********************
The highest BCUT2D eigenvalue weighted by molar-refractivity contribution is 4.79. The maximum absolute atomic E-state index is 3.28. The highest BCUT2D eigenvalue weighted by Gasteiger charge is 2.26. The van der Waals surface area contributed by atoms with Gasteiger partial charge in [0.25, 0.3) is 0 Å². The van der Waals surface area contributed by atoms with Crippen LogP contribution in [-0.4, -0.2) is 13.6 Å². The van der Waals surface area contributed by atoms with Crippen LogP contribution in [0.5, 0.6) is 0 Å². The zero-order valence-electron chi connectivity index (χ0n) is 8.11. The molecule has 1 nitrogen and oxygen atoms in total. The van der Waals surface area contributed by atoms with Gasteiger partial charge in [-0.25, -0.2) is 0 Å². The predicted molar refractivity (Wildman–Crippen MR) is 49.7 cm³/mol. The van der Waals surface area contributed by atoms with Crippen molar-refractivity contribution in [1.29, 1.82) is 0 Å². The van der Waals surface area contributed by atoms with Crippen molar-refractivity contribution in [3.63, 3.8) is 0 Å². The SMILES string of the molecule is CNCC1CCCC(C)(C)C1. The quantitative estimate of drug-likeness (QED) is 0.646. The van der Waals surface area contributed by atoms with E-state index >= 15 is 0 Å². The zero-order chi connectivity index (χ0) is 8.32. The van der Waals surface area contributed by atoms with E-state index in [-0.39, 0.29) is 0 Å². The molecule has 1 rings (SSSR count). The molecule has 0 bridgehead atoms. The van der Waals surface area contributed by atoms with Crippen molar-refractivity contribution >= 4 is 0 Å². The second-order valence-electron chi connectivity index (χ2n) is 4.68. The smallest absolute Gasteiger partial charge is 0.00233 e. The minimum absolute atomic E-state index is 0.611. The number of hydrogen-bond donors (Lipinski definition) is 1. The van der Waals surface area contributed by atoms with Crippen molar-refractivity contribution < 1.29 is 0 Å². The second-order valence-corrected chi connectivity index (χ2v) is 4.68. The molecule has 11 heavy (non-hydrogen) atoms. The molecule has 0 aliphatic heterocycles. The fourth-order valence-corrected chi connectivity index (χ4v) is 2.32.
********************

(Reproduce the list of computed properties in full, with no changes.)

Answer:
The highest BCUT2D eigenvalue weighted by molar-refractivity contribution is 4.79. The maximum absolute atomic E-state index is 3.28. The highest BCUT2D eigenvalue weighted by Gasteiger charge is 2.26. The van der Waals surface area contributed by atoms with Gasteiger partial charge in [0.25, 0.3) is 0 Å². The van der Waals surface area contributed by atoms with Crippen LogP contribution in [-0.4, -0.2) is 13.6 Å². The van der Waals surface area contributed by atoms with Crippen LogP contribution in [0.5, 0.6) is 0 Å². The zero-order valence-electron chi connectivity index (χ0n) is 8.11. The molecule has 1 nitrogen and oxygen atoms in total. The van der Waals surface area contributed by atoms with Gasteiger partial charge in [-0.25, -0.2) is 0 Å². The predicted molar refractivity (Wildman–Crippen MR) is 49.7 cm³/mol. The van der Waals surface area contributed by atoms with Crippen molar-refractivity contribution in [1.29, 1.82) is 0 Å². The van der Waals surface area contributed by atoms with Crippen molar-refractivity contribution in [3.63, 3.8) is 0 Å². The SMILES string of the molecule is CNCC1CCCC(C)(C)C1. The quantitative estimate of drug-likeness (QED) is 0.646. The van der Waals surface area contributed by atoms with E-state index >= 15 is 0 Å². The zero-order chi connectivity index (χ0) is 8.32. The van der Waals surface area contributed by atoms with E-state index in [-0.39, 0.29) is 0 Å². The molecule has 1 rings (SSSR count). The molecule has 0 bridgehead atoms. The van der Waals surface area contributed by atoms with Crippen molar-refractivity contribution >= 4 is 0 Å². The second-order valence-electron chi connectivity index (χ2n) is 4.68. The smallest absolute Gasteiger partial charge is 0.00233 e. The minimum absolute atomic E-state index is 0.611. The number of hydrogen-bond donors (Lipinski definition) is 1. The van der Waals surface area contributed by atoms with Crippen molar-refractivity contribution < 1.29 is 0 Å². The second-order valence-corrected chi connectivity index (χ2v) is 4.68. The molecule has 11 heavy (non-hydrogen) atoms. The molecule has 0 aliphatic heterocycles. The fourth-order valence-corrected chi connectivity index (χ4v) is 2.32.